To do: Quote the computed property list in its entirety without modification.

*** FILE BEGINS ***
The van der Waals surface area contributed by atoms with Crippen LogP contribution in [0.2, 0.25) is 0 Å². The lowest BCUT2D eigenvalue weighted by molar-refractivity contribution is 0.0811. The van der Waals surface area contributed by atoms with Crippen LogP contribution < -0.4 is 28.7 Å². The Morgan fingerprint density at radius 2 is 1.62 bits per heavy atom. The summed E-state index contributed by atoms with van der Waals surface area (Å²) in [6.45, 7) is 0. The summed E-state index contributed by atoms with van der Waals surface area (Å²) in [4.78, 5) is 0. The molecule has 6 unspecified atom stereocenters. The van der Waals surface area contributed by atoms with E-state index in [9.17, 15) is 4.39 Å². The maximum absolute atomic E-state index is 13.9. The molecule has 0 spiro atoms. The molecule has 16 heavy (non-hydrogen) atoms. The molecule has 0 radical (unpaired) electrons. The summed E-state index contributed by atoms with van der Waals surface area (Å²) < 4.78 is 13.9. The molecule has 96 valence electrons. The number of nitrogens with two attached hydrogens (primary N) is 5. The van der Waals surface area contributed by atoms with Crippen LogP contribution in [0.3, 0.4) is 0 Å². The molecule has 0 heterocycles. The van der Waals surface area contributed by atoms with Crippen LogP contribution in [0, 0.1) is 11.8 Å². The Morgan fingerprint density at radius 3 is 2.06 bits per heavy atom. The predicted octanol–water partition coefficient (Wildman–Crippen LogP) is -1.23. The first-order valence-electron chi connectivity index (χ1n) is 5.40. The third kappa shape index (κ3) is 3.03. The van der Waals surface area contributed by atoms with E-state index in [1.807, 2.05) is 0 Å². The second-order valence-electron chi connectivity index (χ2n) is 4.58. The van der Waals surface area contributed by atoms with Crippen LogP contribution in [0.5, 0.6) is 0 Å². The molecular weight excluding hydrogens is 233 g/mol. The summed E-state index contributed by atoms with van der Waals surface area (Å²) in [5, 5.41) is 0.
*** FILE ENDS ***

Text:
The van der Waals surface area contributed by atoms with Crippen LogP contribution in [0.2, 0.25) is 0 Å². The lowest BCUT2D eigenvalue weighted by molar-refractivity contribution is 0.0811. The van der Waals surface area contributed by atoms with Crippen LogP contribution < -0.4 is 28.7 Å². The Morgan fingerprint density at radius 2 is 1.62 bits per heavy atom. The summed E-state index contributed by atoms with van der Waals surface area (Å²) in [6.45, 7) is 0. The summed E-state index contributed by atoms with van der Waals surface area (Å²) in [4.78, 5) is 0. The molecule has 6 unspecified atom stereocenters. The van der Waals surface area contributed by atoms with E-state index in [9.17, 15) is 4.39 Å². The maximum absolute atomic E-state index is 13.9. The molecule has 0 spiro atoms. The molecule has 16 heavy (non-hydrogen) atoms. The molecule has 0 radical (unpaired) electrons. The summed E-state index contributed by atoms with van der Waals surface area (Å²) < 4.78 is 13.9. The molecule has 96 valence electrons. The number of nitrogens with two attached hydrogens (primary N) is 5. The van der Waals surface area contributed by atoms with Crippen LogP contribution in [0.3, 0.4) is 0 Å². The molecule has 0 heterocycles. The van der Waals surface area contributed by atoms with Crippen LogP contribution in [0, 0.1) is 11.8 Å². The Morgan fingerprint density at radius 3 is 2.06 bits per heavy atom. The predicted octanol–water partition coefficient (Wildman–Crippen LogP) is -1.23. The first-order valence-electron chi connectivity index (χ1n) is 5.40. The third kappa shape index (κ3) is 3.03. The van der Waals surface area contributed by atoms with E-state index in [1.807, 2.05) is 0 Å². The second-order valence-electron chi connectivity index (χ2n) is 4.58. The van der Waals surface area contributed by atoms with Crippen LogP contribution in [0.5, 0.6) is 0 Å². The molecular weight excluding hydrogens is 233 g/mol. The summed E-state index contributed by atoms with van der Waals surface area (Å²) in [5, 5.41) is 0.